Beware of the Krampus
On December, the eve of St Nicholas, the traditional Krampus race takes place. Krampus are demon-goats equipped with chains and baskets who come out to hunt down naughty children and take them with them to hell. Children scream in terror, while adults have a great time watching these crazy masked men.
The Krampus is a typical Christmas figure in parts of northern Italy, Austria and Bavaria in southern Germany.
Innsbruck is a very lively city with a busy calendar of events reflecting the many souls of the Tyrolean capital.
Of course, there is no shortage of major sporting events, such as the fun-filled Tobogganing World Cup and the Four Ski Jump Tournament in which the world’s best ski jumpers compete, but Innsbruck’s calendar also includes cultural events such as classical and baroque music festivals or dance parties for the young.
With its particular characteristic of a medium-sized city surrounded by mountains, Innsbruck offers suitable accommodation for different types of holidaymakers: you can choose between hotels in the city and hotels in the mountains, from the most traditional to the most modern.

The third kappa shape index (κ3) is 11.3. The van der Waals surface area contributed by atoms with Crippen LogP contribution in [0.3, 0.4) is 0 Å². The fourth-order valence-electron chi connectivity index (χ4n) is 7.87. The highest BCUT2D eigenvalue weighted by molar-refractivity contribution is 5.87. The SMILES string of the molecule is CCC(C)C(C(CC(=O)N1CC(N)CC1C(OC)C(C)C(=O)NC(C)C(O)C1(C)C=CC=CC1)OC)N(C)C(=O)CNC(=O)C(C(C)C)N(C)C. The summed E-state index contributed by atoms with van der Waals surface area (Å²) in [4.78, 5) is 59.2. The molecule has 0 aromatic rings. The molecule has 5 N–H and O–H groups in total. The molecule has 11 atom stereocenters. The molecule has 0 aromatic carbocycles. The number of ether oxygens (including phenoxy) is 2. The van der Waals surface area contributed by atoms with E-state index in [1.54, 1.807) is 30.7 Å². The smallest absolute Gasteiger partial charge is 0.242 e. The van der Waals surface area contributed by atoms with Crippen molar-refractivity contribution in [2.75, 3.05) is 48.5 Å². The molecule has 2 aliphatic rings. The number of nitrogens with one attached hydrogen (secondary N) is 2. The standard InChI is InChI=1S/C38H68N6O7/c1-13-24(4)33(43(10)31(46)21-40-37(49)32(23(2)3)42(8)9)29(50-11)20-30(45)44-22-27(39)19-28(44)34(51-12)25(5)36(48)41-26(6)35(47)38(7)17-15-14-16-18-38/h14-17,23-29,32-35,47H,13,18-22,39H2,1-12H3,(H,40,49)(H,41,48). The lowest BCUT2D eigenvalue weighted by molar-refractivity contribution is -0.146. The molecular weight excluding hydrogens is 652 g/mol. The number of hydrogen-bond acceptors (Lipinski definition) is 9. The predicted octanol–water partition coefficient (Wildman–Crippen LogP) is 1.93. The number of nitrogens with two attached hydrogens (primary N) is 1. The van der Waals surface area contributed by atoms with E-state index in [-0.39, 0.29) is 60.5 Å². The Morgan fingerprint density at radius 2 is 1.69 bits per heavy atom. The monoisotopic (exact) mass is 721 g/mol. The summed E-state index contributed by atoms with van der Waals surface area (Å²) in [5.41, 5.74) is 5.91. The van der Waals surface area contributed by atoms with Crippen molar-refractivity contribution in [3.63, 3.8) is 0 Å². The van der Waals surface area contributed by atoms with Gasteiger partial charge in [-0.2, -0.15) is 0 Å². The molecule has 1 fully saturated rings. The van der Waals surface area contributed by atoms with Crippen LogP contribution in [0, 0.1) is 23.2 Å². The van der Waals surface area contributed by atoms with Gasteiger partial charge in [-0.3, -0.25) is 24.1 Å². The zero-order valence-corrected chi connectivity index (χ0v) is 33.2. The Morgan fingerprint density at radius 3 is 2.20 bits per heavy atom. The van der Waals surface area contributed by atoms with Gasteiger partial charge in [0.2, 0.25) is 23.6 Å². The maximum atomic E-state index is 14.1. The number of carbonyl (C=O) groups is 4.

The range of accommodation in and around Innsbruck also includes holiday homes and flats, rooms in private homes, campsites and hostels. For something special treat yourself to one or more nights in a spa hotel, perhaps with a view of the mountains.
The city of Innsbruck has a modern international airport, but unfortunately does not offer many direct flights. The best connected cities are Frankfurt, Amsterdam, Eindhoven and of course Vienna.
By train you can arrive in Salzburg or Vienna and from there easily reach Innsbruck, which is well connected to all major Austrian cities. An inexpensive option, although a bit more inconvenient, are the buses of international low-cost companies.
What's the weather at Innsbruck? Below are the temperatures and the weather forecast at Innsbruck for the next few days.